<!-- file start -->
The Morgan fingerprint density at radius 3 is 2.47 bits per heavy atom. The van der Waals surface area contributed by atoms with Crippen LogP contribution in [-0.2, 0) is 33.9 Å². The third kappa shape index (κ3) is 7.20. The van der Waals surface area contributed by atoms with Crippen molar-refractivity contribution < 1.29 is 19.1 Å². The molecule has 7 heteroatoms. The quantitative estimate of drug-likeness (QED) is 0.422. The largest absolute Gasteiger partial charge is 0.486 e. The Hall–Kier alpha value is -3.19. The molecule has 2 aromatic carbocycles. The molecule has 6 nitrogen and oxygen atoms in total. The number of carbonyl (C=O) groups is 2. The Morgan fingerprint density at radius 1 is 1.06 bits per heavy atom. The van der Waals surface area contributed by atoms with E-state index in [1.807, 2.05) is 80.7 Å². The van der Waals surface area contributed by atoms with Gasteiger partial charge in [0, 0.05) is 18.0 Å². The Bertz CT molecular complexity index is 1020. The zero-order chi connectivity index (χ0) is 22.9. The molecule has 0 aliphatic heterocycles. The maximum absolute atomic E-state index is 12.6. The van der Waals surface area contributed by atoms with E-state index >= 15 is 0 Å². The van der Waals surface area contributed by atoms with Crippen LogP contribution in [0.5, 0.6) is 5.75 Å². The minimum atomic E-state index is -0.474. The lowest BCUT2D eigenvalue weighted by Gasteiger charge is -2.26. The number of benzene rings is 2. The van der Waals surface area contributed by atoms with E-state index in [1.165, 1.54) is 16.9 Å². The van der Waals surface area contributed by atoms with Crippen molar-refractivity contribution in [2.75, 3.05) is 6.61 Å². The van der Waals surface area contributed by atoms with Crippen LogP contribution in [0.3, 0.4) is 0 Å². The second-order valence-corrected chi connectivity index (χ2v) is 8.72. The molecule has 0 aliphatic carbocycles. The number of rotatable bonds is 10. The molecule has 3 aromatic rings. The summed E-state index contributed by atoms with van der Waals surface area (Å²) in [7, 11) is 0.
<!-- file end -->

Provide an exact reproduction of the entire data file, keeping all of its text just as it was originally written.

The Morgan fingerprint density at radius 3 is 2.47 bits per heavy atom. The van der Waals surface area contributed by atoms with Crippen LogP contribution in [-0.2, 0) is 33.9 Å². The third kappa shape index (κ3) is 7.20. The van der Waals surface area contributed by atoms with Crippen molar-refractivity contribution < 1.29 is 19.1 Å². The molecule has 7 heteroatoms. The quantitative estimate of drug-likeness (QED) is 0.422. The largest absolute Gasteiger partial charge is 0.486 e. The Hall–Kier alpha value is -3.19. The molecule has 2 aromatic carbocycles. The molecule has 6 nitrogen and oxygen atoms in total. The number of carbonyl (C=O) groups is 2. The Morgan fingerprint density at radius 1 is 1.06 bits per heavy atom. The van der Waals surface area contributed by atoms with E-state index in [1.807, 2.05) is 80.7 Å². The van der Waals surface area contributed by atoms with Gasteiger partial charge in [0, 0.05) is 18.0 Å². The Bertz CT molecular complexity index is 1020. The zero-order chi connectivity index (χ0) is 22.9. The molecule has 0 aliphatic heterocycles. The maximum absolute atomic E-state index is 12.6. The van der Waals surface area contributed by atoms with E-state index >= 15 is 0 Å². The van der Waals surface area contributed by atoms with Crippen LogP contribution in [0.5, 0.6) is 5.75 Å². The minimum atomic E-state index is -0.474. The lowest BCUT2D eigenvalue weighted by Gasteiger charge is -2.26. The number of benzene rings is 2. The van der Waals surface area contributed by atoms with E-state index in [1.165, 1.54) is 16.9 Å². The van der Waals surface area contributed by atoms with Crippen molar-refractivity contribution in [2.75, 3.05) is 6.61 Å². The van der Waals surface area contributed by atoms with Crippen LogP contribution in [0.3, 0.4) is 0 Å². The second-order valence-corrected chi connectivity index (χ2v) is 8.72. The molecule has 0 aliphatic carbocycles. The number of rotatable bonds is 10. The molecule has 3 aromatic rings. The summed E-state index contributed by atoms with van der Waals surface area (Å²) in [7, 11) is 0.